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Why We Write

The Inaugural EU-China International Literary Festival
Why We Write
Chengdu Bookworm, November 25, 2:30pm
Jiang Lin (China),Yuan Yuan(China), Richard Obermayr (Austria),Jasna Horvat (Croatia), Dimitrios Stefanakis (Greece)

Article by Zhenming Tian

Nobody can be said to know the Chengdu literary scene who does not arrive at The Bookworm—who cannot take a moment to peer through the bookshop’s softly lit windows, tempted by the burgeoning presence of enthusiastic writers, and ask to be included by the inaugural EU-China International Literary Festival that made its debut in what is home to generations of literary and artistic talents. Tonight, joined with writers of contemporary literature from Europe and China, the opening session born on the crucial question for any author: what has shaped their decision to embark on a journey in literature?
For Richard Obermayr, the act of writing retreats into an imagined conviction that the unfinished book is already written in invisible ink: “every sentence I write is a reference to the book of which I not yet know.” Here, writing seems to contain more faith in its proper existence than reality itself and, by putting ink to paper such belief, enables a partly realistic, partly imagined journey that reveals the interconnectedness of the self, the other, and the deferred. While Yuan Yuan’s existential crisis as a writer took the form of insomnia at the age of 13, Obermayr’s inquisitive state of mind is constantly plagued by daydreams, the traces of which escapes, rather than nourishes the mind of the dreamer. “It is neither a thought nor feeling, but rather a bastard of everything, lingering in a limbo,” the Austrian writer recalled, “I am the only one who can be burdened with this task of bringing it into existence. I consider it an act of resistance, of deliberately choosing something reserved for myself—a comforting thought that readers might be enriched by this process as a result.”
The confessedly exclusive life of Obermayr has obliged the private writer to contemplate on both the senseless and the boastful: “I am prone to think about things that don’t come to mind at first sight, focus on what’s overseen by the oftentimes assertive narratives in the media, and dedicate my life to something to which no value is assigned.” For his Chinese colleague Jiang Lin, on the other hand, writing arises out of the mundane existence of the material world as a response to a call of life: “I observe the world and write for the enrichment of the self. Similarly, for the readers, literature liberates the soul and widens the perspective.”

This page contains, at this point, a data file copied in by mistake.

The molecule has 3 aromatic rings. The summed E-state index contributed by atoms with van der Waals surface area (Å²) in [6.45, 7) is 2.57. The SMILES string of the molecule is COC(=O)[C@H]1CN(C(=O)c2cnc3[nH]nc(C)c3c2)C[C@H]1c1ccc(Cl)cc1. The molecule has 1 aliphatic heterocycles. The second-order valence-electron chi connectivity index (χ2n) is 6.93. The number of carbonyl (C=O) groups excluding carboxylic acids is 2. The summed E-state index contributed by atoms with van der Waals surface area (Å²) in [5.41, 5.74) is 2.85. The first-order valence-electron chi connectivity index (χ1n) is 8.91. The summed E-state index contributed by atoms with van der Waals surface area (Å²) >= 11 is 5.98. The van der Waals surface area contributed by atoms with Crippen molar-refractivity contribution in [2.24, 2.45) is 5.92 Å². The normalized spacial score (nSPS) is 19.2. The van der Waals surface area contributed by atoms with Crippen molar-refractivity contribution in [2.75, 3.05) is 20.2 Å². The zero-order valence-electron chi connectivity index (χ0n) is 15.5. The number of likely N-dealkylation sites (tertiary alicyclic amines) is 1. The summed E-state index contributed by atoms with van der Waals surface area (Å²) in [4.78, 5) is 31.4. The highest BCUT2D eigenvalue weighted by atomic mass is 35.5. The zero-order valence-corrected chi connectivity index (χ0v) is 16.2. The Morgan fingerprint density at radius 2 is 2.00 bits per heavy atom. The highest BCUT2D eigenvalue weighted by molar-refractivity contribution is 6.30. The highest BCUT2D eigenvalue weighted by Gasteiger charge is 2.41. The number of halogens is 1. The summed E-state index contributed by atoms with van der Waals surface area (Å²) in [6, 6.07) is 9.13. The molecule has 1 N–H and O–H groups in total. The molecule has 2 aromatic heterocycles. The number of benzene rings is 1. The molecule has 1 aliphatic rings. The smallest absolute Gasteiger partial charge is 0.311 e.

Acknowledging the enormity of this task, Dimitrios Stefanakis consulted that enhancement of the self prepares a writer the development of a good idea. “Walter Benjamin said that ‘genius is toil’, which mustn’t be forgotten when we try to define the idea of ‘muse’ in literary production. That Proust’s In Search of Lost Time is a vast territory where nothing takes place means that the subject matter doesn’t really matter; instead, great authors combine poetry, history, and political art,” the Greek writer remarked as he insisted on the mixture of thoughts and ideas. “Moreover, we literary men are not journalists; we are not closely connected to the actual situation, but rather concentrate on the self. It is my duty as an author to describe this world, what I believe about life, by giving readers something global and allowing them to become familiarized with human existence.”
Indeed, a glimpse into the strangeness of history has roots in the reflection of ourselves. It is not just the act of recollection; it also implies imagining how to make a human connection with the invisible yet influential. When faced with the huge reservoir of what has been inscribed in words, Obermayr professed that it is up to the new generation to revise the past and evaluate if it is still of contemporary relevance: “otherwise tradition is used a lifeless set of rules. If we just obey, then we are paralyzed, unable to dare nor breath.” On this subject, the Croatian writer Jasna Horvat raised an important question of the potential of literature in today’s world. As a mathematician and novelist, Horvat has concerned herself to think about life as an unpredictable experiment by combining digital technologies, games, science, and art. To the extent that the stimuli for writing continues to grow amongst these vast fields of possibilities, perhaps her question deserves further contemplation in the digital age: “how can we construct and make predictions of the world by not only keeping alive, making better, but also giving grace to literature in this fast-changing world?”